Interview with… Jeremy Ng (pianist)

JeremyNgPlease tell me a little about yourself (profession, musical activities, etc).
My musical journey started with the piano when I was about 7 or 8. At that time, I did not like piano and was forced by my parents to learn it. When I was 13, I joined the school military band playing the flute, and about a year later, I became serious with learning the flute. It was also around this time that I started really picking up interest in piano as well, and music in general. I listened not just to flute music, but also piano and orchestral works. However, I decided that I should focus on one main instrument, and so I just played the piano occasionally for leisure. While in the school symphonic band, I competed and performed in many music festivals. I held the section leader appointment where I led the flute section. I also attained my DipABRSM in Flute Performance when I was about 18, and I was a finalist (junior category) in the 1st Singapore Flute Festival.

When I turned about 21, I started gradually playing more and more piano, as its repertoire spoke to me at a much deeper level. It also allowed me to have greater freedom of expression. I have recently started making piano videos and uploading them to YouTube. Right now I’m 23 and I consider myself an amateur pianist.

Do you actively memorise music and perform without a score? If not, why not? If so, why? When in your musical development did you start to memorise?
Memorising begins as soon as I start learning a piece of music. Almost every single work I learn is memorised automatically. For flute, it just happens naturally from all the hours put into practising. Or just simply from playing them over and over again, because I enjoyed the pieces I learnt. I don’t have to put in an extra session dedicated just for memorisation. I still perform with the score, but it’s used only as a safety net. Very often, I’m playing for fun at home, an entire work without any score.

For piano, it is the same in that memorisation begins as soon as I start learning a piece. But there is more to it. When I found interest in the piano when I was about 13, I didn’t have a teacher any more, and was free to learn whatever I like. It so happened that all the piano repertoire I loved were actually way out of my reading capabilities, so a lot my “practice” was actually really more of memorising work. I was way too slow at reading music, and never thought of exercising my sight-reading abilities. I regretted that, because today, my sight-reading is horrendous.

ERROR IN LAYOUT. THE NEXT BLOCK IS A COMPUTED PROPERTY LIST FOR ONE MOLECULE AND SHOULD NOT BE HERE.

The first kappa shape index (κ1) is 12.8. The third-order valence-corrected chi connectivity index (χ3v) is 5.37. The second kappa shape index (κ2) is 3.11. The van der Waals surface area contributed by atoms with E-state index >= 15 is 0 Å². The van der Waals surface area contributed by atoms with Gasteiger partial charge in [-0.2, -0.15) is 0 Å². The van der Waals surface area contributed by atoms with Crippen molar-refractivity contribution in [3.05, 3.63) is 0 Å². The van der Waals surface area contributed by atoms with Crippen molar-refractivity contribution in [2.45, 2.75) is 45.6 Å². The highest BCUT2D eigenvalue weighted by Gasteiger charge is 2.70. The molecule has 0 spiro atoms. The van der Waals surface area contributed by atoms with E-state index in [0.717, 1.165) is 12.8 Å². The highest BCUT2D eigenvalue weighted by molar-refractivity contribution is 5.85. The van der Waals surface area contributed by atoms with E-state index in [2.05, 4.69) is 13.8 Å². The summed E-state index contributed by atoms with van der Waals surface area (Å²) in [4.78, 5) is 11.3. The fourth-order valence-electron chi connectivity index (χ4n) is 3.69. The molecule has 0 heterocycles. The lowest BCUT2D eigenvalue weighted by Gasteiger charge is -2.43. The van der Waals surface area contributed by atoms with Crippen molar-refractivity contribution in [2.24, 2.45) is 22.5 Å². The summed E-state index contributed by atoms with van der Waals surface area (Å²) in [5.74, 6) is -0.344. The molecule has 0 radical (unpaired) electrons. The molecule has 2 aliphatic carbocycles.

It’s only recently that I started to become more conscious of the way I memorise. The reason for making this decision is because, while I became good at memorising, I was fast to forget as well.

Have you ever had a major memory lapse during a performance and, if so, what happened?
It’s never happened to me. And I think it’s very unlikely to happen for flute, because you don’t play chords, just single notes. It’s too easy. However, I can easily see this happening if I were to perform a solo piano recital. I’ve only performed publicly once in my life on the piano, and there wasn’t any major memory lapse for that one. There was a slight blank-out moment though, but I was fortunate enough to get back on track quickly.

Are there any particular types of music – pieces, composers or genres – that you find particularly easy or difficult to memorise, and why?